A condition poses an unreasonable risk of harm for premises-defect purposes when there is sufficient probability a harmful event will occur that a reasonably prudent person would have foreseen it or some similar event as likely to happen. County of Cameron v. Brown, 80 S.W.3d 549, 556 (Tex.2002). Foreseeability requires only that the general danger of a harmful event occurring be foreseeable. Walker v. Harris, 924 S.W.2d 375, 377 (Tex.1996). Foreseeability does not require anticipation of just how injuries will grow out of the dangerous situation. Clark v. Waggoner, 452 S.W.2d 437, 440 (Tex.1970).
In this case, it is undisputed that Sanmina had actual knowledge that its warehouse door was broken and would roll closed unless it was propped open. Ogburn himself warned the warehouse supervisor that the door was a safety issue before he was injured. When the door was eventually repaired after Ogburn was injured, new rollers needed to be installed. Although Sanmina may not have been aware of the specific problem with the rollers, it was aware of the dangerous condition created by the broken door. Simply because Ogburn was injured by the door in a different manner than might have been anticipated does not change the fact that his injury was foreseeable. See Brown, 80 S.W.3d at 556-57. We conclude the evidence is legally sufficient to support the jury's finding that Sanmina had actual or constructive knowledge of the unreasonably dangerous condition that proximately caused Ogburn's injuries. We resolve Sanmina's first issue against it.
In its second issue, Sanmina contends the evidence is legally and factually insufficient to support the jury's award of $45,000 in future medical expenses. To recover future medical expenses, a plaintiff must show there is a “reasonable probability” that such expenses will be incurred in the future. See Columbia Med. Ctr. of Las Colinas v. Bush, 122 S.W.3d 835, 862-63 (Tex.App.-Fort Worth 2003, pet. denied). This includes evidence proving that, in all reasonable probability, future medical care will be required and the reasonable cost of such care. See DaimlerChrysler Corp. v. Hillhouse, No. 04-02-00548-CV, 2004 WL 1195687 (Tex.App.-San Antonio Jun. 2, 2004, no pet. h.). The determination of what amount, if any, to award in future medical expenses is within the jury's sound discretion. See Bush, 122 S.W.3d at 863. Because issues such as life expectancy, medical advances, and the future costs of products and services are, by their very nature, uncertain, appellate courts are particularly reluctant to disturb a jury's award of these damages. See Pipgras v. Hart, 832 S.W.2d 360, 365 (Tex.App.-Fort Worth 1992, writ denied).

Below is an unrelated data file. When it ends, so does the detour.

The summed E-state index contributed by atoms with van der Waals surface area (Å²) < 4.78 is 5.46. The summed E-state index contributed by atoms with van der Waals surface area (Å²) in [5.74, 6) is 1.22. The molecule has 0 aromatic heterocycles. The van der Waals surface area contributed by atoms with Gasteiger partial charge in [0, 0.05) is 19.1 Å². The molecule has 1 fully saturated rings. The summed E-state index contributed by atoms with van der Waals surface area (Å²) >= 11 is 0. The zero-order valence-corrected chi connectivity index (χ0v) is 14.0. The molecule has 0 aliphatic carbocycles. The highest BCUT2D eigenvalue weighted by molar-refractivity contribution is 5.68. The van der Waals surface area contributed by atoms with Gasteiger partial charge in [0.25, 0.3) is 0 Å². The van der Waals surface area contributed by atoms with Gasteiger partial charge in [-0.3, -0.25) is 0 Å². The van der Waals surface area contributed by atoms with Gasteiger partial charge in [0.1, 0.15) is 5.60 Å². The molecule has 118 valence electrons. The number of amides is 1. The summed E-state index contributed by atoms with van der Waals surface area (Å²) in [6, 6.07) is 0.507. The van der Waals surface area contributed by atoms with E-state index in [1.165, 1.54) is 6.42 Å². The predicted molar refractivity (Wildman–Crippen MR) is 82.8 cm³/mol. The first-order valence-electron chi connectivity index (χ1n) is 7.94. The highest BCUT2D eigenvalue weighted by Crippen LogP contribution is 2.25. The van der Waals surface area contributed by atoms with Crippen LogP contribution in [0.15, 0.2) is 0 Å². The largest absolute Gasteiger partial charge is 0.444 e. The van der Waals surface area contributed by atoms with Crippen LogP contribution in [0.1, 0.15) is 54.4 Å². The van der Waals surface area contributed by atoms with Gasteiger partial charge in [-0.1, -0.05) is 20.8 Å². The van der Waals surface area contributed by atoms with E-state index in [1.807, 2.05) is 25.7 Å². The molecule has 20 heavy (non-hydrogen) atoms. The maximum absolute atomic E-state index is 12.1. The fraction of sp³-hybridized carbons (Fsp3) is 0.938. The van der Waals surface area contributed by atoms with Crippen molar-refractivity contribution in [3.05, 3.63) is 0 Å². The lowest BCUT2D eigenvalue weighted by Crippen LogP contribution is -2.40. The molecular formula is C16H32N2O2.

At trial, both Ogburn's treating physician, Dr. W.Z. Burkhead, and Sanmina's expert medical witness, Dr. James Walter, presented their opinions about Ogburn's need for future medical care. Both doctors discussed Ogburn's need for more treatment including a surgical procedure known as a glenohumeral fusion. Among the documents admitted into evidence was Dr. Burkhead's written opinion in which he stated that Ogburn had elected not to have the glenohumeral fusion. Dr. Burkhead further opined, however, that if Ogburn's condition did not improve significantly, he would need to have the surgery. Dr. Burkhead orally confirmed in his testimony before the jury that Ogburn had chosen not to have the surgery and stated, as a result, he was not recommending the surgery at that time. But Dr. Burkhead also stated there was a reasonable probability that Ogburn would eventually need to undergo the glenohumeral fusion. Burkhead estimated the cost of the surgery to be approximately $25,000. Sanmina's expert, Dr. Walter, agreed with Dr. Burkhead's opinion both as to the reasonable probability that the glenohumeral fusion would be required and the reasonable cost of the procedure.
In addition to the surgery, Ogburn presented evidence that his future medical care needs would include the cost of medication. Ogburn testified his medication expense was approximately $300 per month and he would need to take the medication for the rest of his life. At the time of trial, he was fifty-six years old.
Based on the foregoing, we conclude the evidence is legally and factually sufficient to support the jury's award of future medical expenses. We resolve Sanmina's second issue against it.
We affirm the trial court's judgment.
Opinion by Justice MORRIS.